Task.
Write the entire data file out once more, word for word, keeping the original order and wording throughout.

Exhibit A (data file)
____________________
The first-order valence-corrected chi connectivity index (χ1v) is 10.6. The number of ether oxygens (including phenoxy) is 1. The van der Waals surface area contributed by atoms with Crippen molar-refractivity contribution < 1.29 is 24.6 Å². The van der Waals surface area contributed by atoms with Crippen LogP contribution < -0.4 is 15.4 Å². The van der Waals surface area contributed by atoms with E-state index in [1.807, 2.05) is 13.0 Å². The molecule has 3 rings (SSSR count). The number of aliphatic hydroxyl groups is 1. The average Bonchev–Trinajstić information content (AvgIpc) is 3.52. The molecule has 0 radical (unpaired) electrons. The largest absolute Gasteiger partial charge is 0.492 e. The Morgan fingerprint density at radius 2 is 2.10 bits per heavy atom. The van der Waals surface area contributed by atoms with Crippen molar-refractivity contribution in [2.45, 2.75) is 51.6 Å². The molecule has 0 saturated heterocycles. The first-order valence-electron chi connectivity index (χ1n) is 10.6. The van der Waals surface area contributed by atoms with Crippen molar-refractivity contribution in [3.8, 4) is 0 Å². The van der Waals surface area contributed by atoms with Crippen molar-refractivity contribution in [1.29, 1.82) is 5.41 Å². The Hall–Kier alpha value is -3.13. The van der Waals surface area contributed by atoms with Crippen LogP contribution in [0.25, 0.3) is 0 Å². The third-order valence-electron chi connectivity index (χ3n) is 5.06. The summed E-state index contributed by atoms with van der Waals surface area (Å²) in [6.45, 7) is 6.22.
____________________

The first-order valence-corrected chi connectivity index (χ1v) is 10.6. The number of ether oxygens (including phenoxy) is 1. The van der Waals surface area contributed by atoms with Crippen molar-refractivity contribution < 1.29 is 24.6 Å². The van der Waals surface area contributed by atoms with Crippen LogP contribution < -0.4 is 15.4 Å². The van der Waals surface area contributed by atoms with E-state index in [1.807, 2.05) is 13.0 Å². The molecule has 3 rings (SSSR count). The number of aliphatic hydroxyl groups is 1. The average Bonchev–Trinajstić information content (AvgIpc) is 3.52. The molecule has 0 radical (unpaired) electrons. The largest absolute Gasteiger partial charge is 0.492 e. The Morgan fingerprint density at radius 2 is 2.10 bits per heavy atom. The van der Waals surface area contributed by atoms with Crippen molar-refractivity contribution in [2.45, 2.75) is 51.6 Å². The molecule has 0 saturated heterocycles. The first-order valence-electron chi connectivity index (χ1n) is 10.6. The van der Waals surface area contributed by atoms with Crippen molar-refractivity contribution in [3.8, 4) is 0 Å². The van der Waals surface area contributed by atoms with Crippen molar-refractivity contribution in [1.29, 1.82) is 5.41 Å². The Hall–Kier alpha value is -3.13. The van der Waals surface area contributed by atoms with Crippen LogP contribution in [0.25, 0.3) is 0 Å². The third-order valence-electron chi connectivity index (χ3n) is 5.06. The summed E-state index contributed by atoms with van der Waals surface area (Å²) in [6.45, 7) is 6.22.